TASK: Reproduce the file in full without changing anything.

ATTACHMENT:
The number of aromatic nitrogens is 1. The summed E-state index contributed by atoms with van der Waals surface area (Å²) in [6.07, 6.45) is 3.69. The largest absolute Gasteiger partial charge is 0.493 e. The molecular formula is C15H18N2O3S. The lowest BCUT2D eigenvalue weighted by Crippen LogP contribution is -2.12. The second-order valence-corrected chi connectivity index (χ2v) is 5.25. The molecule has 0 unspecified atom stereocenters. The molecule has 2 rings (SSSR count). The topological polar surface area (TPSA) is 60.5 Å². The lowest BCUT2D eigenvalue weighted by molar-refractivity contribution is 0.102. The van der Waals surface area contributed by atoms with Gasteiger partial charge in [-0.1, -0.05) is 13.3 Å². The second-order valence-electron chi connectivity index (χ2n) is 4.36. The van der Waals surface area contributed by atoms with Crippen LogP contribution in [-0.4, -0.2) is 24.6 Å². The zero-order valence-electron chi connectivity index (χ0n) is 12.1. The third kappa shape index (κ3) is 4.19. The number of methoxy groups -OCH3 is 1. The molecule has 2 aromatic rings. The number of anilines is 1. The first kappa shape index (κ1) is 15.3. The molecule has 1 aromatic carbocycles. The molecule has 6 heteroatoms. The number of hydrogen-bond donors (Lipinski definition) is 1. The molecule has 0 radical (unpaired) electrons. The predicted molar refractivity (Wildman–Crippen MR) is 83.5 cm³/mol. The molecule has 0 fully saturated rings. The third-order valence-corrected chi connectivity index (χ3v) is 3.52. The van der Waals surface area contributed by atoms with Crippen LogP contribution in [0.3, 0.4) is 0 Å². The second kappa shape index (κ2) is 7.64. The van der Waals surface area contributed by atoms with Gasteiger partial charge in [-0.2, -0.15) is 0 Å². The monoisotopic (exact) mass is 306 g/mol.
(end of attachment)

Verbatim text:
The number of aromatic nitrogens is 1. The summed E-state index contributed by atoms with van der Waals surface area (Å²) in [6.07, 6.45) is 3.69. The largest absolute Gasteiger partial charge is 0.493 e. The molecular formula is C15H18N2O3S. The lowest BCUT2D eigenvalue weighted by Crippen LogP contribution is -2.12. The second-order valence-corrected chi connectivity index (χ2v) is 5.25. The molecule has 0 unspecified atom stereocenters. The molecule has 2 rings (SSSR count). The topological polar surface area (TPSA) is 60.5 Å². The lowest BCUT2D eigenvalue weighted by molar-refractivity contribution is 0.102. The van der Waals surface area contributed by atoms with Gasteiger partial charge in [-0.1, -0.05) is 13.3 Å². The second-order valence-electron chi connectivity index (χ2n) is 4.36. The van der Waals surface area contributed by atoms with Crippen LogP contribution in [-0.4, -0.2) is 24.6 Å². The zero-order valence-electron chi connectivity index (χ0n) is 12.1. The third kappa shape index (κ3) is 4.19. The number of methoxy groups -OCH3 is 1. The molecule has 2 aromatic rings. The number of anilines is 1. The first kappa shape index (κ1) is 15.3. The molecule has 1 aromatic carbocycles. The molecule has 6 heteroatoms. The number of hydrogen-bond donors (Lipinski definition) is 1. The molecule has 0 radical (unpaired) electrons. The predicted molar refractivity (Wildman–Crippen MR) is 83.5 cm³/mol. The molecule has 0 fully saturated rings. The third-order valence-corrected chi connectivity index (χ3v) is 3.52. The van der Waals surface area contributed by atoms with Crippen LogP contribution in [0.3, 0.4) is 0 Å². The second kappa shape index (κ2) is 7.64. The van der Waals surface area contributed by atoms with Gasteiger partial charge in [-0.2, -0.15) is 0 Å². The monoisotopic (exact) mass is 306 g/mol.